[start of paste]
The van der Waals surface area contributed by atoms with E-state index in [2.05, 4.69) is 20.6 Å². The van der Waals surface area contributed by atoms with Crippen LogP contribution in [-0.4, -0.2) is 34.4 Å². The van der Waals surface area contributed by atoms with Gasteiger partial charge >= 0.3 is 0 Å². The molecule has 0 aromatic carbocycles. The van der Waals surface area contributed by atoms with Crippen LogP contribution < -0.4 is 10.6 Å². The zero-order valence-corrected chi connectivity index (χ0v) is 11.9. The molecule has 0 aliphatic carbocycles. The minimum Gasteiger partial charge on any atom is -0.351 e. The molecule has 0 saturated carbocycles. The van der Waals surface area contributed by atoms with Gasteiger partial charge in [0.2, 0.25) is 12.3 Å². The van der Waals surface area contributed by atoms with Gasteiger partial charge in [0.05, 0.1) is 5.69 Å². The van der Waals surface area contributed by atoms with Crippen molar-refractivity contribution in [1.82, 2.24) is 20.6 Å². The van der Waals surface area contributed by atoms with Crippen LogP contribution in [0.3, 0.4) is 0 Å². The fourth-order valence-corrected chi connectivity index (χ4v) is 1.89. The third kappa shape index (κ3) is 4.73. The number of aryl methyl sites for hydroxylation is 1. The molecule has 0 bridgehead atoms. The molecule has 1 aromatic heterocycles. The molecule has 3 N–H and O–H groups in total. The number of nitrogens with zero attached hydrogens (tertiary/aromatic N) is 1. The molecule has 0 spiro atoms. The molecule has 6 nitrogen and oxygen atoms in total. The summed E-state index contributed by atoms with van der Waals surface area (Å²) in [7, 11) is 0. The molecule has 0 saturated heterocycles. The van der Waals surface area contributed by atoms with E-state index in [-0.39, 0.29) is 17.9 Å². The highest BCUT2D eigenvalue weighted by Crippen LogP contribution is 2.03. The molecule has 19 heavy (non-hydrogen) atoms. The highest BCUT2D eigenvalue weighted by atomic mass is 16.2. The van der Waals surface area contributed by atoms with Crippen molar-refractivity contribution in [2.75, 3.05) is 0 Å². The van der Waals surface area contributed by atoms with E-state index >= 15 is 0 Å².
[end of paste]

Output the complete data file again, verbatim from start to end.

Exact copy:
The van der Waals surface area contributed by atoms with E-state index in [2.05, 4.69) is 20.6 Å². The van der Waals surface area contributed by atoms with Crippen LogP contribution in [-0.4, -0.2) is 34.4 Å². The van der Waals surface area contributed by atoms with Gasteiger partial charge >= 0.3 is 0 Å². The molecule has 0 aromatic carbocycles. The van der Waals surface area contributed by atoms with Crippen LogP contribution < -0.4 is 10.6 Å². The zero-order valence-corrected chi connectivity index (χ0v) is 11.9. The molecule has 0 aliphatic carbocycles. The minimum Gasteiger partial charge on any atom is -0.351 e. The molecule has 0 saturated carbocycles. The van der Waals surface area contributed by atoms with Gasteiger partial charge in [0.2, 0.25) is 12.3 Å². The van der Waals surface area contributed by atoms with Gasteiger partial charge in [0.05, 0.1) is 5.69 Å². The van der Waals surface area contributed by atoms with Crippen molar-refractivity contribution in [1.82, 2.24) is 20.6 Å². The van der Waals surface area contributed by atoms with Crippen LogP contribution in [0.3, 0.4) is 0 Å². The fourth-order valence-corrected chi connectivity index (χ4v) is 1.89. The third kappa shape index (κ3) is 4.73. The number of aryl methyl sites for hydroxylation is 1. The molecule has 0 bridgehead atoms. The molecule has 1 aromatic heterocycles. The molecule has 3 N–H and O–H groups in total. The number of nitrogens with zero attached hydrogens (tertiary/aromatic N) is 1. The molecule has 0 spiro atoms. The molecule has 6 nitrogen and oxygen atoms in total. The summed E-state index contributed by atoms with van der Waals surface area (Å²) in [7, 11) is 0. The molecule has 0 saturated heterocycles. The van der Waals surface area contributed by atoms with E-state index in [-0.39, 0.29) is 17.9 Å². The highest BCUT2D eigenvalue weighted by Crippen LogP contribution is 2.03. The molecule has 19 heavy (non-hydrogen) atoms. The highest BCUT2D eigenvalue weighted by atomic mass is 16.2. The van der Waals surface area contributed by atoms with Crippen molar-refractivity contribution in [2.75, 3.05) is 0 Å². The van der Waals surface area contributed by atoms with E-state index >= 15 is 0 Å².